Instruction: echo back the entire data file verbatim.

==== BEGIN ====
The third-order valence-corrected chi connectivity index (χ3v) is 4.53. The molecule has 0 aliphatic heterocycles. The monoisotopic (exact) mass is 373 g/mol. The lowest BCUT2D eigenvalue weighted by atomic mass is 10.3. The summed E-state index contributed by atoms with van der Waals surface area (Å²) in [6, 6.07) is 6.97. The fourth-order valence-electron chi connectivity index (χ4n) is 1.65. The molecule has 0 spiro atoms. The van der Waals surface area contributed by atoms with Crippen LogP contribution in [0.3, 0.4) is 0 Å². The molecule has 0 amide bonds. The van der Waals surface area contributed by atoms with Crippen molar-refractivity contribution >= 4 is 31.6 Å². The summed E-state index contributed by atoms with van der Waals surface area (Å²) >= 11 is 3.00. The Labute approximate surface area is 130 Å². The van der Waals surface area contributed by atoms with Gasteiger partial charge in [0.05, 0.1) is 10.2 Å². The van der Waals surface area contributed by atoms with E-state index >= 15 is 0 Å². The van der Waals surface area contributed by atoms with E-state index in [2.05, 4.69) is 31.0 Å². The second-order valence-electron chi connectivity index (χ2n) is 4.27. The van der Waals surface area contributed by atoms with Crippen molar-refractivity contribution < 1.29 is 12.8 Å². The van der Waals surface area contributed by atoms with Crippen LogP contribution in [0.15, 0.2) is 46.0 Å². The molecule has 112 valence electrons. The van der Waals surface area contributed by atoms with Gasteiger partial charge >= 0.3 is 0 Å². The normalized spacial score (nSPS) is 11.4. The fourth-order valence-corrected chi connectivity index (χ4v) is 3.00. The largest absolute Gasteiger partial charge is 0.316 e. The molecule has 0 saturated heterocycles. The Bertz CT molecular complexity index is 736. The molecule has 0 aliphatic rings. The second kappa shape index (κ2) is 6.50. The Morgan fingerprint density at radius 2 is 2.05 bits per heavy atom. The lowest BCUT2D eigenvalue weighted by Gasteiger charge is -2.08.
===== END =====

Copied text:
The third-order valence-corrected chi connectivity index (χ3v) is 4.53. The molecule has 0 aliphatic heterocycles. The monoisotopic (exact) mass is 373 g/mol. The lowest BCUT2D eigenvalue weighted by atomic mass is 10.3. The summed E-state index contributed by atoms with van der Waals surface area (Å²) in [6, 6.07) is 6.97. The fourth-order valence-electron chi connectivity index (χ4n) is 1.65. The molecule has 0 spiro atoms. The van der Waals surface area contributed by atoms with Crippen LogP contribution in [0.3, 0.4) is 0 Å². The molecule has 0 amide bonds. The van der Waals surface area contributed by atoms with Crippen molar-refractivity contribution >= 4 is 31.6 Å². The summed E-state index contributed by atoms with van der Waals surface area (Å²) >= 11 is 3.00. The Labute approximate surface area is 130 Å². The van der Waals surface area contributed by atoms with Gasteiger partial charge in [0.05, 0.1) is 10.2 Å². The van der Waals surface area contributed by atoms with E-state index >= 15 is 0 Å². The van der Waals surface area contributed by atoms with E-state index in [2.05, 4.69) is 31.0 Å². The second-order valence-electron chi connectivity index (χ2n) is 4.27. The van der Waals surface area contributed by atoms with Crippen molar-refractivity contribution < 1.29 is 12.8 Å². The van der Waals surface area contributed by atoms with Crippen LogP contribution in [0.15, 0.2) is 46.0 Å². The molecule has 112 valence electrons. The van der Waals surface area contributed by atoms with Gasteiger partial charge >= 0.3 is 0 Å². The normalized spacial score (nSPS) is 11.4. The fourth-order valence-corrected chi connectivity index (χ4v) is 3.00. The largest absolute Gasteiger partial charge is 0.316 e. The molecule has 0 saturated heterocycles. The Bertz CT molecular complexity index is 736. The molecule has 0 aliphatic rings. The second kappa shape index (κ2) is 6.50. The Morgan fingerprint density at radius 2 is 2.05 bits per heavy atom. The lowest BCUT2D eigenvalue weighted by Gasteiger charge is -2.08.